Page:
Matt’s Traditional American Values: The importance of discussing political differences


Matt's Traditional American Values

Matt Colleran

I read the comments on my articles– both on the Hustler’s Facebook page and on the articles themselves– so I know about the reactions many have had to some of my arguments.  I also read the rebuttal articles that have been written in response to mine.  These rebuttal articles and comments never bother me in the slightest when done respectfully.  There is nothing wrong with disagreeing, as long as all sides are able to voice their opinion without resorting to personal attacks or mean-spiritedness.  If we try to shut down speech or prevent opposition, people will not be exposed to the best arguments from across the political aisle when forming their views.

In addition to the polarizing reaction to my last piece, a few other events reinforced my belief in the importance of political discourse and disagreement.  First, a professor teaching a class called “Talking Through Differences” invited me and a few other students to join a discussion they were having on immigration.  While immigration is certainly not the issue on which I am furthest to the right, I was amazed by how respectful the conversation was. There were about 15 students, pretty much split in terms of political leanings, and I was impressed by how much we fundamentally agreed on, despite some policy disagreements.  

Following the class, a left-leaning freshman student said that she had read my Hustler pieces, and prior to our conversation, did not feel that she could understand my perspective. Even though she didn’t agree with the entirety of my argument, she understood it better after our respectful discussion. These are the conversations we need to be having.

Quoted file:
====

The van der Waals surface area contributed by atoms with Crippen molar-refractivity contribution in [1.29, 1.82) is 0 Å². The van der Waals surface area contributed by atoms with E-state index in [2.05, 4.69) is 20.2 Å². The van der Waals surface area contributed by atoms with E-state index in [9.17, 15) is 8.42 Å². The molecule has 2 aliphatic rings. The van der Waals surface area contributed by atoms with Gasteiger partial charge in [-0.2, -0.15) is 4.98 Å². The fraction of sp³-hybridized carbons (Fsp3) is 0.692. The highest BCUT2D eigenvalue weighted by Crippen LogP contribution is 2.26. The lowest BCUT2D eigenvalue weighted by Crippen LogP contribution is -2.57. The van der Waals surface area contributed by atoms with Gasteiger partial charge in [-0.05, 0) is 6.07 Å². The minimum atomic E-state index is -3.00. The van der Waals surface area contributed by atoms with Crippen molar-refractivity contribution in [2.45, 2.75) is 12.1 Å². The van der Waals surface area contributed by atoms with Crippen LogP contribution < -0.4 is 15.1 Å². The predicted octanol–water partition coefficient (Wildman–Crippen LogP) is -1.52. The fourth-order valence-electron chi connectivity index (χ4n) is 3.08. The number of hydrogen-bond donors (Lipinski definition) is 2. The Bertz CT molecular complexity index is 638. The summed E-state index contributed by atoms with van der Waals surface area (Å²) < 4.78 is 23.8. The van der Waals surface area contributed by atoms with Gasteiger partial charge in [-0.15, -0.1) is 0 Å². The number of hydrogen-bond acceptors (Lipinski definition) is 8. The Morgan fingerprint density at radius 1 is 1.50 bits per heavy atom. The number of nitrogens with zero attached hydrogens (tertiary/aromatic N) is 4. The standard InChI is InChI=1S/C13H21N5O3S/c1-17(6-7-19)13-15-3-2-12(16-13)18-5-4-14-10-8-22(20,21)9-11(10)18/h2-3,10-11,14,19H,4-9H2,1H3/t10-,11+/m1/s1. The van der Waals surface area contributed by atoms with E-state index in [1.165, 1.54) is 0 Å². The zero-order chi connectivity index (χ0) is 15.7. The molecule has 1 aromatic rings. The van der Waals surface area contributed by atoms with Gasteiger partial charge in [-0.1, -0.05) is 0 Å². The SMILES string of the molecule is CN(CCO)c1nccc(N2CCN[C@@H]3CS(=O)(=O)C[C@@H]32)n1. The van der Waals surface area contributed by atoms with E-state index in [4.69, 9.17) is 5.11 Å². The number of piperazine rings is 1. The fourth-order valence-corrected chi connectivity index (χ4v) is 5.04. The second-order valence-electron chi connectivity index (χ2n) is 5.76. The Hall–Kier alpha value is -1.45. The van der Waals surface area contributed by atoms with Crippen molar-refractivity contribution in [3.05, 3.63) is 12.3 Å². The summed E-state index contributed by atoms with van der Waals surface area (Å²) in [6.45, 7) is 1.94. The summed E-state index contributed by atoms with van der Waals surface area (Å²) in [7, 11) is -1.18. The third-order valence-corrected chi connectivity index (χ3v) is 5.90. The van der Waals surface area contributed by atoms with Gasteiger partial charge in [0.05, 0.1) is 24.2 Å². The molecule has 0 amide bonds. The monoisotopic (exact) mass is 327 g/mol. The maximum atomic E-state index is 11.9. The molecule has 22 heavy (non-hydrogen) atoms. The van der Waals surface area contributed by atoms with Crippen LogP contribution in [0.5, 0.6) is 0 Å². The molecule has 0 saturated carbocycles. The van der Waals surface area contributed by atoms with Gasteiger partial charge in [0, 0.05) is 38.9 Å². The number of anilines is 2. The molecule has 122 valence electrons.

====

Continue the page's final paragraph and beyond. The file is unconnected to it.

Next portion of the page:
The second example comes from my Vandy Radio show, The Conservative VU.  This week, I had an interview with a classmate from high school who, following graduating from Harvard last spring, decided to tour the country to learn about people who were different from him and his peers.  He had meaningful conversations with different types of people, and viewed his tour as an eye-opening experience that helped him understand Americans’ varied perspectives.

This principle does not apply only to diametrically opposing worldviews.  I strongly disagree with a new executive board member of the Vanderbilt College Republicans who twice implied that being pro-life is an extreme and/or unimportant position that does not reflect Republicans’ belief sets.  That does not mean that I think he is a bad person or undeserving of respect.  I would love to have the chance to sit down with him and explain my perspective on why being pro-life is not extreme and is integral to being a conservative.  

Can we please separate the personal from the political?  I am not saying I am perfect either, as we can all get worked up about our views.  However, if you disagree with my views, can we please have a respectful conversation where we actually try to understand each other?